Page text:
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Valley fever
Groups at risk for Valley fever

    Anyone, even healthy adults and children, can get Valley fever after breathing in the Valley fever fungus from dust in outdoor air, especially in the Central Valley or Central Coast areas of California. Certain people have a higher risk of getting Valley fever, especially those who spend more time outdoors and are exposed to dirt and dust. Other groups have a higher risk of getting very sick from Valley fever and being hospitalized if they are infected.

Groups at Risk for Valley Fever

People at higher risk of getting Valley fever include: 

People who live, work, or travel in areas with high rates of Valley fever, especially if they:

  • Participate in outdoor activities that involve close contact with dirt or dust, including digging projects or landscaping
  • Live or work near areas where dirt and soil are stirred up, such as construction or excavation sites
  • Work in jobs where dirt and soil are stirred up or disturbed, including construction, field work, military work, and archaeology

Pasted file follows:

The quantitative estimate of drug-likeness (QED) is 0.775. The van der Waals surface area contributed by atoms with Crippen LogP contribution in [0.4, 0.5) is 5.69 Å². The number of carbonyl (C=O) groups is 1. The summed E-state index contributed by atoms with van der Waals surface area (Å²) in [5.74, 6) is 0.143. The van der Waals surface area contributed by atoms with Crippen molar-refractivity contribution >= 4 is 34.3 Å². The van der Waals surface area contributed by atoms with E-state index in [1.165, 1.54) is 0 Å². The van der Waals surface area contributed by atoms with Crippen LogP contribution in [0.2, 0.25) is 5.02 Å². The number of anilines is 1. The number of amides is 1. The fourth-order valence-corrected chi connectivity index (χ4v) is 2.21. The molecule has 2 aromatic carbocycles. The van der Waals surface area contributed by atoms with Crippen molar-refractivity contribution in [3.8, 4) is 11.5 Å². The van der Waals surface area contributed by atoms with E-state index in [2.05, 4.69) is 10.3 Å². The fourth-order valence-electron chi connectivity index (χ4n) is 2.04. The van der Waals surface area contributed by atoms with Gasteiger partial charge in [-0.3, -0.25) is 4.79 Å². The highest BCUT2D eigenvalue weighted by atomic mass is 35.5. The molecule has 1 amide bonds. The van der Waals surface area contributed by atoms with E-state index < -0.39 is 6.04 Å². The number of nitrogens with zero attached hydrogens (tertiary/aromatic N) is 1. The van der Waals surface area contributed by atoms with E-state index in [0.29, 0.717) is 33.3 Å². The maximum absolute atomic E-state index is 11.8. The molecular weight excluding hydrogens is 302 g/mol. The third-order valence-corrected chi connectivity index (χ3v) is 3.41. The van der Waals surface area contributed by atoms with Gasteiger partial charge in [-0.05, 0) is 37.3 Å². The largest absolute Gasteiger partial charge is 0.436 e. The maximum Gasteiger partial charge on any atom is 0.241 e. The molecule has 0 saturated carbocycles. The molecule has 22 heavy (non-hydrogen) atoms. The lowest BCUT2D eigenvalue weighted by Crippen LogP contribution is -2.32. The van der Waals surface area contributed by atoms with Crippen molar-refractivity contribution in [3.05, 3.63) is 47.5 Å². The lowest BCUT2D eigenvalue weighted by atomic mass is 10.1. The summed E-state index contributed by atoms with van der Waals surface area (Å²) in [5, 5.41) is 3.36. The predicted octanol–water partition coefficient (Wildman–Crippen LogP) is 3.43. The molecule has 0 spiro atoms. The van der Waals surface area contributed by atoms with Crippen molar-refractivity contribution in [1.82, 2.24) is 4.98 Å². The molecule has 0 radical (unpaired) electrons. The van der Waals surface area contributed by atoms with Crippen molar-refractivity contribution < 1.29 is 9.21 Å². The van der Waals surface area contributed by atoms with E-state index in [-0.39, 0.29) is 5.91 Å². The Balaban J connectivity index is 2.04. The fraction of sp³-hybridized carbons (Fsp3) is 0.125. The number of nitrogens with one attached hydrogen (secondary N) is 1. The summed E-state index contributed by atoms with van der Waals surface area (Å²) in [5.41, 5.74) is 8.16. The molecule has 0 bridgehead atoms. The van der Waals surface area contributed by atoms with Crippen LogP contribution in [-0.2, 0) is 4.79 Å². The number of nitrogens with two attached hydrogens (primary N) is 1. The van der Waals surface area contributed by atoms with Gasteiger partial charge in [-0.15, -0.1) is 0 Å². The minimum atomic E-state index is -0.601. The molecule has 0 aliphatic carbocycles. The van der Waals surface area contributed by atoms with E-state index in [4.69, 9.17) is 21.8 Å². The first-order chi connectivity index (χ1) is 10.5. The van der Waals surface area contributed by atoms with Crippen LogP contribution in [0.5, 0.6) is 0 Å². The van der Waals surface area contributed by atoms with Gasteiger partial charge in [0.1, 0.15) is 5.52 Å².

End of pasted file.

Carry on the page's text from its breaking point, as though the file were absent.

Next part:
People doing activites outdoors and around dust (such as digging) that can put them at risk for getting Valley fever

People at higher risk of severe Valley fever or getting very sick if they are infected include:     

  • Older adults (60+ years old)
  • People who are Black or Filipino
  • Pregnant women, especially in the later stages of pregnancy
  • People with diabetes
  • People with health conditions that weaken the immune system, such as:
    • Cancer
    • Human immunodeficiency virus (HIV) infection
    • Autoimmune illnesses 
    • Treatment with chemotherapy, steroids, or other medications that affect the immune system
    • Organ transplant

Older adult couple, Black man, pregnant woman, person testing their blood sugar, person undergoing cancer treatment

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